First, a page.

The "escape" from Cape Verde

Promoting travel, smiles and the goodness of mankind 

Just as I was about to sit down and write came to me...that perhaps I enjoy the challenge more than the actual travel. Yes, I think that is the case. I absolutely love to travel. I enjoy diving into all these cultures and discovering first hand why we care about people far away from us. Why we send money, support, people, medicine and know-how to people we have never met - but who have suffered greatly for various reasons. It's worth thinking about. 


I spotted this old Danish milk tank from MD Foods. Memories from my childhood.

But in reality while I do enjoy meeting new people, new cultures and different environments...I do also see the worlds countries as an abstract obstacle course for me to complete. Country number 100 will be Congo unless something changes. And 100 countries is kind of a psychological halfway marker. I did all of this to myself. I decided that I would travel to every country in the world without flying. And I created the rules of which this project must be subject to:

- no flying (at any point)
- no less than 24 hours in each country (but no upper limit)
- no return to home country until the end

I think that many can do what I have done so far. But I also think that many would fail. And even more people will never try. And that makes this a good challenge. Perhaps it is the exact reason why I feel down when I am "stuck". The lack of progress gets beneath my skin and effects my mood. I was hoping to "escape" Cape Verde a lot faster. But it proved a lot more difficult than anticipated.


Captain Kazunori

Captain Kazunori is well known at the marina in Praia. His Japanese fishing boat has been in Cape Verde for 7 years. And so has he. Misfortune and bad decisions placed him in Cape Verde. He only managed to fly home for 2 weeks within the past 7 years. He has a wife and children in Japan. He is the owner of a fishing boat with no fuel. And Kazu has no money. Some of his equipment has been stolen off the boat and his partner in Cape Verde is somewhat in control of the boat. The partner tells Kazu what to do. So now he isn't fishing. He sometimes gets a transportation job handed to him from the partner and then the partner pays for the fuel. Selling the boat is also a lose/lose situation due to bureaucrats and laughable offers. It's a sad story.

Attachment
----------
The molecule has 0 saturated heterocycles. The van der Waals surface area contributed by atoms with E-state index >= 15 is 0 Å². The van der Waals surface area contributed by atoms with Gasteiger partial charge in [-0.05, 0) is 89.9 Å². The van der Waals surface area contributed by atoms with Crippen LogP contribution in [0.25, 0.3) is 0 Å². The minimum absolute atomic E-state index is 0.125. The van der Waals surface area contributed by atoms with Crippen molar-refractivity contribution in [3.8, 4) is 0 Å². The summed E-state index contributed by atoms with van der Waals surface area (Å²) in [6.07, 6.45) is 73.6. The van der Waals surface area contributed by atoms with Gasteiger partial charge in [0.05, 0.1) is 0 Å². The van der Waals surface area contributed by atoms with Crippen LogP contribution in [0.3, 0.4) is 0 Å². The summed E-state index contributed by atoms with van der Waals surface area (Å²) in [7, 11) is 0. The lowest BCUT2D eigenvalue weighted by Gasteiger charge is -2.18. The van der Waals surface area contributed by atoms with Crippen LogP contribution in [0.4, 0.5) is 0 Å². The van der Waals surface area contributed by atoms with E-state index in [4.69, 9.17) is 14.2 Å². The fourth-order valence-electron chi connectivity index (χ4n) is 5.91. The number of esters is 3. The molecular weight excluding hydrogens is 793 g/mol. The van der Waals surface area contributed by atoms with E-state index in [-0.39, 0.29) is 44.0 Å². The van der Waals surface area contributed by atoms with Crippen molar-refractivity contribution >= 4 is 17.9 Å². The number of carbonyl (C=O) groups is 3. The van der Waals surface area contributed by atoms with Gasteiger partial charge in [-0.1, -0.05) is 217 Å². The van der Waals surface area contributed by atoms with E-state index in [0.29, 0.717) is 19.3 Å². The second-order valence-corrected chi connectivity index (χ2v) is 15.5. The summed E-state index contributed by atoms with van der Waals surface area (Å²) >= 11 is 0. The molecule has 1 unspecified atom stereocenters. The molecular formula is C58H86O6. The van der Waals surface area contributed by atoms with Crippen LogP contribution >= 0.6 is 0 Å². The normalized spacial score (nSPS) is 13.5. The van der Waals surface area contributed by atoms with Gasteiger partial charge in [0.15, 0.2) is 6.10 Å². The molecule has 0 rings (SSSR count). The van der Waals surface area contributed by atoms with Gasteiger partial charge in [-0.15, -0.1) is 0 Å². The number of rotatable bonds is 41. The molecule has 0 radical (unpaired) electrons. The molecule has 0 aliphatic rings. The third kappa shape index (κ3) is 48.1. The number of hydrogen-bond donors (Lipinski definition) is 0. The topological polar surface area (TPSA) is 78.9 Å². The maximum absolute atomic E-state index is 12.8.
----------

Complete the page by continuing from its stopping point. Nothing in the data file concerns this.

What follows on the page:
He is a nice guy. And he almost left to go to Senegal last week. But he didn't. And I think that he would have brought me along. Actually, the partner might be sending him to Senegal today?! But who knows? I have been onboard his boat, the "Venus", a few times and I have bought him a few beers. And I could put all my energy into trying to help him, create awareness and perhaps raise money...but I tell myself: "One project at a time". I try really hard to promote the countries that I visit in the best way possible. I try to promote and increase awareness about the Red Cross Red Crescent movement. And I am trying really hard to reach every one of this planets countries without stepping into an airplane. In all honesty I think this would have been a lot more fun if I didn't deal with all social media, with all the Red Cross interviews, stories, pictures, descriptions and this blog (which on average takes 5 hours to create). If I simply traveled for travels sake and spent as much time in any one country as I pleased. But then this wouldn't be "Once Upon A Saga". Traveling like this is very much like having 203 cakes in front of you and sticking your finger into the frosting - but never getting to eat the cake. Not quite true though...I tell myself that I will have some idea about which countries I want to revisit during the rest of my travel life. I should be back home before I turn 40 and that leaves me with another 40 years of least.